Green curry

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Green curry
Thai green chicken curry and roti.jpg
Green curry with chicken, served with roti
Place of origin Thailand
Main ingredient(s) Coconut milk, green curry paste, eggplants, pea aubergine, sugar, fish sauce, kaffir lime leaves, Thai basil
Ingredients for green curry paste.
a grey, stone mortar is shown from above, containing a bright green, slightly lumpy paste
Freshly made green curry paste in a mortar

Green curry (Thai: แกงเขียวหวาน, RTGS: kaeng khiao wan, IPA: [kɛːŋ kʰjǎw wǎːn], literally sweet green curry) is a variety of curry in Thai cuisine. The name "green" curry derives from the color of the dish, which comes from fresh Thai basil and green chillies. The "sweet" in the Thai name (wan means "sweet") refers to the particular color green itself and not to the taste of the curry. As this is a Thai curry based on coconut milk and fresh green chillies, the color comes out creamy mild green or, as this color is called in Thai, "sweet green". The curry is not necessarily sweeter than other Thai curries. Green curries tend to be as hot as red curries or hotter.[citation needed]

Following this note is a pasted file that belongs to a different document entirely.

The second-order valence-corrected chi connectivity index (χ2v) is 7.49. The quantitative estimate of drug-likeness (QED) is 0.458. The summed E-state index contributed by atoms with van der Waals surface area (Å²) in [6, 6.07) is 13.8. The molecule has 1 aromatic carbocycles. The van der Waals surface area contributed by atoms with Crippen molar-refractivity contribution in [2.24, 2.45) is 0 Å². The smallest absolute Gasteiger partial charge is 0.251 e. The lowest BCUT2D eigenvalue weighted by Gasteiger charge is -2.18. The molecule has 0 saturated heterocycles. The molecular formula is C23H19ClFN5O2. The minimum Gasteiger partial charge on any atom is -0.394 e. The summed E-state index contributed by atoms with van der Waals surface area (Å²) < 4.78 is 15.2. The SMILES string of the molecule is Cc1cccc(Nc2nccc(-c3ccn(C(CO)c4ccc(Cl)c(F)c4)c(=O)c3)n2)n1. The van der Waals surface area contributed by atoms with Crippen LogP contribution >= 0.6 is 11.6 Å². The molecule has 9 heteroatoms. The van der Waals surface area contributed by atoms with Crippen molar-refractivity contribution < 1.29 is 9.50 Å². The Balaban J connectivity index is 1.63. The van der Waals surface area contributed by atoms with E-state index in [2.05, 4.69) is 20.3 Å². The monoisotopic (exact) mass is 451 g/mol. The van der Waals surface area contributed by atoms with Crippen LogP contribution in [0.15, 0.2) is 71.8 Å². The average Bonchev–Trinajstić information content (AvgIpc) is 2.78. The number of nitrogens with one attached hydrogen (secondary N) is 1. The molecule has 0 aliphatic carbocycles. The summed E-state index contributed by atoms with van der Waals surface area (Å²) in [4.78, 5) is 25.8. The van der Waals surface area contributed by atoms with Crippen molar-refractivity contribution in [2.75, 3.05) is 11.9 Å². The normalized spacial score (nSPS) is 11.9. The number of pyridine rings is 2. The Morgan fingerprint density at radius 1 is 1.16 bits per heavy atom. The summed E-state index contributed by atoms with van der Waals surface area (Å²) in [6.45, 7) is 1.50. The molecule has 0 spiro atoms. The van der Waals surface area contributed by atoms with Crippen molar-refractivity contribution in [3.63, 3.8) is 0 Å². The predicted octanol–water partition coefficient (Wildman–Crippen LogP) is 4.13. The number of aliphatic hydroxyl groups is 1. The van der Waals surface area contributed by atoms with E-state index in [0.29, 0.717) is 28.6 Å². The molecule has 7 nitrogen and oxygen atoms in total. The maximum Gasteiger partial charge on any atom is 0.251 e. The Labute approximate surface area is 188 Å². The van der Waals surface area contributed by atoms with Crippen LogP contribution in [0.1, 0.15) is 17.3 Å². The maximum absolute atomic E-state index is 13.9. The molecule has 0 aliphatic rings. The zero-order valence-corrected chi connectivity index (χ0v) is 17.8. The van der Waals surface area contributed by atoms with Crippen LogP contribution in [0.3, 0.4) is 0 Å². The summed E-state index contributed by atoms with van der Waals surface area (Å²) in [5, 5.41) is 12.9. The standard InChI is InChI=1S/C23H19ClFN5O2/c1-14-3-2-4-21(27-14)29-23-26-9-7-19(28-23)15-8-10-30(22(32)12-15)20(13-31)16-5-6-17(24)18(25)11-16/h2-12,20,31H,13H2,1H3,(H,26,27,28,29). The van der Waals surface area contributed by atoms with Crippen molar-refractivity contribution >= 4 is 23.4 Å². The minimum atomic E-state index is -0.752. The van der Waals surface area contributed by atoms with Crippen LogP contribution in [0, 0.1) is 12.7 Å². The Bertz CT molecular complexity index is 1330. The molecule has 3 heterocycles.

The main ingredients for the sauce consist of coconut milk, green curry paste, eggplant (aubergine), pea aubergine, sugar, fish sauce, and Thai basil leaves. The consistency of its sauce varies with the amount of coconut milk used. Green curry paste is made by pounding in a mortar green chillies, shallots, garlic, galangal, lemongrass, kaffir lime peel, coriander root, roasted coriander and cumin seeds, white peppercorns, shrimp paste and salt.

When used as part of a dish, the paste is fried in split coconut cream until the oil is expressed to release the aromas in the paste. Oil (preferably coconut oil) is an acceptable alternative if fresh coconut cream isn't available, since canned coconut milk often contains emulsifiers that prevent the oil from splitting. Once the curry paste is cooked, then coconut milk and the remaining ingredients are added along with a pinch of palm sugar and fish sauce. Finally, Thai basil is added just at the end of cooking for fragrance. For added flavour, kaffir lime leaves or phrik chi fa ("sky-pointing chilies", large mild chilies) are often added during cooking, and seafood curries frequently involve julienned krachai (fingerroot/wild ginger/Chinese keys).

Green curry is typically eaten with rice as part of a wider range of dishes in a meal, or with round rice noodles known as khanom chin as a single dish. It can also be served with roti, an Indian style flatbread, similar to the roti canai in Malaysia.

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